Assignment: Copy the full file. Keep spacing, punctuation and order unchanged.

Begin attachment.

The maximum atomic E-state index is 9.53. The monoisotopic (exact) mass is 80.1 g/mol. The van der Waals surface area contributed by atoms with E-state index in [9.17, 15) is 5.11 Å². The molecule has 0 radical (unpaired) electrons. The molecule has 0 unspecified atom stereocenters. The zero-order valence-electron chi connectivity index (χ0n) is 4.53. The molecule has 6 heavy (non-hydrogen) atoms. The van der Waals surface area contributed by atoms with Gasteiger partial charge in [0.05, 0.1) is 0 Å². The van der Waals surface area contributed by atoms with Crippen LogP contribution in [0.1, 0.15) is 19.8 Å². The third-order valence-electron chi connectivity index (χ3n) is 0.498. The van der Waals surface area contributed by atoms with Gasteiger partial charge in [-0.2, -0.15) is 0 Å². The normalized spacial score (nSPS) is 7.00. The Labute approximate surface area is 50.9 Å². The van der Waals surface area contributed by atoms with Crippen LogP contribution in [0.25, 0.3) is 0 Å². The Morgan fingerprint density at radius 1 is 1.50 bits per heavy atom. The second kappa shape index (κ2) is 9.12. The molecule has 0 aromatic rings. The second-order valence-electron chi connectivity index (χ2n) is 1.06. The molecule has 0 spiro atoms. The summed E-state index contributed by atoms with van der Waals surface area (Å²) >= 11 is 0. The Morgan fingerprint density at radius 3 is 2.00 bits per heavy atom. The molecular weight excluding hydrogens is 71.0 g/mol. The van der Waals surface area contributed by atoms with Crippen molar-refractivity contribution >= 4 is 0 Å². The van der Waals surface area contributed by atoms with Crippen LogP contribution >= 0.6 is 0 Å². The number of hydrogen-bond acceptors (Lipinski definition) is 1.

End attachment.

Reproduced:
The maximum atomic E-state index is 9.53. The monoisotopic (exact) mass is 80.1 g/mol. The van der Waals surface area contributed by atoms with E-state index in [9.17, 15) is 5.11 Å². The molecule has 0 radical (unpaired) electrons. The molecule has 0 unspecified atom stereocenters. The zero-order valence-electron chi connectivity index (χ0n) is 4.53. The molecule has 6 heavy (non-hydrogen) atoms. The van der Waals surface area contributed by atoms with Gasteiger partial charge in [0.05, 0.1) is 0 Å². The van der Waals surface area contributed by atoms with Crippen LogP contribution in [0.1, 0.15) is 19.8 Å². The third-order valence-electron chi connectivity index (χ3n) is 0.498. The van der Waals surface area contributed by atoms with Gasteiger partial charge in [-0.2, -0.15) is 0 Å². The normalized spacial score (nSPS) is 7.00. The Labute approximate surface area is 50.9 Å². The van der Waals surface area contributed by atoms with Crippen LogP contribution in [0.25, 0.3) is 0 Å². The Morgan fingerprint density at radius 1 is 1.50 bits per heavy atom. The second kappa shape index (κ2) is 9.12. The molecule has 0 aromatic rings. The second-order valence-electron chi connectivity index (χ2n) is 1.06. The molecule has 0 spiro atoms. The summed E-state index contributed by atoms with van der Waals surface area (Å²) >= 11 is 0. The Morgan fingerprint density at radius 3 is 2.00 bits per heavy atom. The molecular weight excluding hydrogens is 71.0 g/mol. The van der Waals surface area contributed by atoms with Crippen molar-refractivity contribution >= 4 is 0 Å². The van der Waals surface area contributed by atoms with Crippen LogP contribution >= 0.6 is 0 Å². The number of hydrogen-bond acceptors (Lipinski definition) is 1.